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Under 50? Four signs of presbycusis (age-related hearing loss)

Last update on Nov, 09, 2022

Despite what some people may believe, hearing loss can affect anyone, regardless of age. While presbycusis, age-related hearing loss, is common (around one in three people ages 65-74 have hearing loss), other factors can be at play, leading to hearing loss earlier in life. Whether due to noise exposure or heredity, when signs of hearing loss appear, it’s important to pay attention and take action. Learn more about presbycusis and how to detect changes to your hearing.

What is presbycusis?

Presbycusis is the gradual loss of hearing in both ears that occurs as you age. It can be affected by the loss of hair cells, various health conditions, and certain medications or antibiotics. Because presbycusis is such a gradual change, some people are not aware that they have it at first. This type of hearing loss usually affects your ability to hear high-pitched sounds rather than low-pitched sounds. Other common signs of presbycusis include difficulty to understand conversations and tinnitus.

There are three main types of hearing loss

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Different types of hearing loss can arise for a number of reasons. Presbycusis occurs naturally due to changes in the ear and this can be linked to other health conditions. However, environmental factors can also damage hearing and impact people of all ages. Excessive sound exposure is a leading cause of noise-induced hearing loss (NIHL), which is permanent. In fact, according to hearing loss statistics from the National Institute on Deafness and Other Communication Disorders, up to 17% of people between ages 12 and 19 have some level of hearing loss due to noise exposure.*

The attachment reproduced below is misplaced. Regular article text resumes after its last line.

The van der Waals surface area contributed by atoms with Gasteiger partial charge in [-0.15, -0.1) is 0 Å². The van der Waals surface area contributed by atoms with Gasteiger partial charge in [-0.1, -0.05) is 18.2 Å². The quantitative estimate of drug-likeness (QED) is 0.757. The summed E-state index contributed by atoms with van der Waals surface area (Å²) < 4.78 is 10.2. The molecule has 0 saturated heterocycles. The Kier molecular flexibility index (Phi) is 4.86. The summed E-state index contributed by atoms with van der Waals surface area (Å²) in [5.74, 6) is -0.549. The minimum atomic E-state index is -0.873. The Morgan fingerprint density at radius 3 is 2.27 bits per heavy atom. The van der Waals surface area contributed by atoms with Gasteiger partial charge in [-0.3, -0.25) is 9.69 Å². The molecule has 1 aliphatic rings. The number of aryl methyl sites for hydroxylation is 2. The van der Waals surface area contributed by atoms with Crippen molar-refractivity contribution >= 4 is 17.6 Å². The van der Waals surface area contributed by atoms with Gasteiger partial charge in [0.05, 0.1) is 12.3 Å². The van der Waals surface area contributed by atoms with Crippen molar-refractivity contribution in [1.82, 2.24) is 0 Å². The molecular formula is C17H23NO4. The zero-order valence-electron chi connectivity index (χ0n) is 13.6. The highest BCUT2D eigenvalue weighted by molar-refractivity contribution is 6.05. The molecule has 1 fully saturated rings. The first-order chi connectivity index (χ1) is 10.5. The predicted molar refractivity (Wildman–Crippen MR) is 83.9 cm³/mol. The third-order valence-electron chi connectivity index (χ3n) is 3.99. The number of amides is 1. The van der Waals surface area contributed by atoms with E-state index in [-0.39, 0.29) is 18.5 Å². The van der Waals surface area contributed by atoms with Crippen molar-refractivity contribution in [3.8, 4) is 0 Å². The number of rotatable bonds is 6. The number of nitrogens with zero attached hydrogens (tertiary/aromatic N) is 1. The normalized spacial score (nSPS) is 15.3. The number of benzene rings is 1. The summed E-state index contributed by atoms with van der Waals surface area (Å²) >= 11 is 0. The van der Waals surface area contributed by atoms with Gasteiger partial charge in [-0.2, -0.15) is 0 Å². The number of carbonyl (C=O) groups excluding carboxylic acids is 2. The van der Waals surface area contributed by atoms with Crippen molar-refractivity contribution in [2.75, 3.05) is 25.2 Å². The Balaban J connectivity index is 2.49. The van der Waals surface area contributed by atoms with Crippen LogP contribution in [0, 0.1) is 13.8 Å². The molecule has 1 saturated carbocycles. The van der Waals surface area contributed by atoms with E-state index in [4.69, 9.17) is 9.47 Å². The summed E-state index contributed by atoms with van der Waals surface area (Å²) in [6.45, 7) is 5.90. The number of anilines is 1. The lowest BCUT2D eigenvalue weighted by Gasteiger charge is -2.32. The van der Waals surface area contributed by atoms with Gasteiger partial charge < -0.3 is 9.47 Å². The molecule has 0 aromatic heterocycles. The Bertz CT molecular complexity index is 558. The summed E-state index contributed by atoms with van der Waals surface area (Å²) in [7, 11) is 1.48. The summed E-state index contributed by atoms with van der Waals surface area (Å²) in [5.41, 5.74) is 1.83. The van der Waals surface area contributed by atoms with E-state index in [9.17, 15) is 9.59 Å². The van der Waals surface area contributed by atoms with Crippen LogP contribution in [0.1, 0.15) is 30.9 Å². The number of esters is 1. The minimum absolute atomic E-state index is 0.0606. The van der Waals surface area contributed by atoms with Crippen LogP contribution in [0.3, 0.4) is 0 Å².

There’s nothing wrong with turning up the volume now and then to enjoy concerts, movies and social events, as long as you’re using hearing protection when needed. But prolonged exposure to noise that is too loud can become problematic, and short exposure to extreme sound levels can do the same. These brief but harmful sounds include explosions like fireworks, or sirens. Even everyday tools like lawn mowers and leaf blowers can lead to hearing loss over time. Sounds at 85 decibels or above (think food blenders and motorcycles) can put you at risk without ear protection, which plays an essential role in preventing hearing loss.

If you’re a music-lover, be conscious of the volume on your earbuds and speakers, especially if playing music is part of your daily routine. Any noise at 70 decibels or below is considered safe, even with regular exposure. This sound level is within the range of normal conversation. Headphones have the potential to be cranked all the way up to a maximum of around 100 decibels, which is unsafe to listen to over a long period of time. Since concerts can also fall into this decibel range, ear plugs are a must.

Signs of hearing loss to pay attention to

If you’ve ever caught yourself saying “what?” more than once, you may have dismissed it as situational. But this can actually be a common early sign of presbycusis and may be the first signal that it’s time to get your hearing checked. Remember that hearing loss can affect anyone, regardless of whether they’re a child, teen or adult. If you’re wondering how to tell if you have hearing loss, here are a few early symptoms to look out for.